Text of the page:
The High & Low of It: Low – “The Invisible Way”

If you’re a minimalist with an appreciation for simplistic melodies and serene vocals, The Invisible Way by Low fits all your requirements. Hailing from Duluth, Minnesota, their sounds have traveled far and wide to be able to cover the likes of me, a simple gal from the eastern side of Pennsylvania. Now one thing to remember is Low is not a new comer to the music world. Alan Sparhawk and Mimi Parker got their start in 1993. They live up to their name, providing the world with slow tempos and a great use of music that makes you actually pay attention to the lyrics they sing.

Things about The Invisible Way that struck me upon listening is the smooth use of guitars and the way Alan and Mimi harmonize. Not only do they have a great sound, but the emotion they propel through the wavelengths can seize your attention; bringing into mind every single feeling you’ve been unwillingly repressing. It’s what I find fascinating in Mimi’s vocals. She has a raw nature that most females in some duos tend to hinder. In the track Holy Ghost there are no gimmicks, there is no overly played instruments and suddenly the only thing you can pay attention is her energy, flowing freely. It’s refreshing for Parker to get tracks all to herself, instead of just singing the melody behind Sparhawk.

I admire Low’s use of piano chords. They way they mix so well with the riffs of their bass guitar. Steve Garrington, bassist, does a great job in keeping the tracks minimal yet enticing. It’s admirable how they can successfully use keys in a minor and not have it sound like something out of Frankenstein. The risk that runs throughout this album is the consistent sound in all eleven tracks; one can mistake track two for track nine. It can all sound the same without any variations in their style. To others, that can be a good thing, but personally I find that it might diminish the quality of the work. But that is what makes Low timeless, after twenty years in the business they have made their mark. They’ve stayed true to who they are, even after often being classified as “slowcore” (a term I just dislike). I find them to be relaxing, not boring. Sometimes you just need music that can provide repose. The Invisible Way is an album I’d enjoy over coffee. Or while writing. Or while taking a bath. It’s just a relaxing kind of album. That you can just zone out to and not find distractions in the music you are enjoying. There is nothing glittery or over-stimulating about Low.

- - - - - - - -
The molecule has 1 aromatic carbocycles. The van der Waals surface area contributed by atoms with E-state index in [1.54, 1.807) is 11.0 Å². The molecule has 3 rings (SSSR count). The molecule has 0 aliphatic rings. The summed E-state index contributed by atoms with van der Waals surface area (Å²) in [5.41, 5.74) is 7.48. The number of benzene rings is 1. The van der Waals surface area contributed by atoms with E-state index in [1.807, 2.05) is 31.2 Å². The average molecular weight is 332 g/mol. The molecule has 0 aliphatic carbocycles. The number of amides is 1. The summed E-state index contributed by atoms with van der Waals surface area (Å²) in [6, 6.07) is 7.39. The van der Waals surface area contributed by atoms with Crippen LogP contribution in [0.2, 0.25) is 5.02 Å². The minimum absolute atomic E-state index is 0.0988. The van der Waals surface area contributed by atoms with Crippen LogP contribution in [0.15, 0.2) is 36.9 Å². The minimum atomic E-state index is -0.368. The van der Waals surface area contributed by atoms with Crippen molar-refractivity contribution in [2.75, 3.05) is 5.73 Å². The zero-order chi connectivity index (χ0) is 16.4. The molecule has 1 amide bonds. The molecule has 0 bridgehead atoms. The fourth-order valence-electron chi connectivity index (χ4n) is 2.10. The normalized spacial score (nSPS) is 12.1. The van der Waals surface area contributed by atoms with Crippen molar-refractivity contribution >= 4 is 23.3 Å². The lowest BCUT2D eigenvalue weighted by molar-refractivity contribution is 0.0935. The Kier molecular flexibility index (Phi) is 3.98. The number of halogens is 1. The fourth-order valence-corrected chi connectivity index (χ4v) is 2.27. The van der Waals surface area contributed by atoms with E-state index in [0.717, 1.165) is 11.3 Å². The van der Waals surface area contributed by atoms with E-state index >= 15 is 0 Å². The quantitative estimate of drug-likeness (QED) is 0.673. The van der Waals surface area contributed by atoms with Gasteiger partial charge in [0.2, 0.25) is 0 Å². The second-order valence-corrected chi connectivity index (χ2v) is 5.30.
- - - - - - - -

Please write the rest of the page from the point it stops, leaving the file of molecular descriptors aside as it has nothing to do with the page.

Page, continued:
Besides The Invisible Way, Low has an amazing cover of Rihanna’s Stay, available on iTunes. I tend to dislike covers at times. Just not a fan, personally. But their cover of Stay is actually quite beautiful. Unrelated to their album, Low can actually mold their style into the likes of Rihanna. They have that zest in their abilities as musicians to make a “cover skeptic” like myself enjoy something not their own. For the future I’d like Low to attempt something unlike them, something that in the past twenty years we haven’t heard yet just to get a feel of diversity which I find they most desperately need.  Despite the perpetual, seemingly stodgy sound, Low and their album The Invisible Way can majestically inspire and enlighten, the next twenty years in their career is something to look forward to.

Tracks To Listen To:
3.) So Blue
4.) Holy Ghost
5.) Waiting
8.) Just Make it Stop

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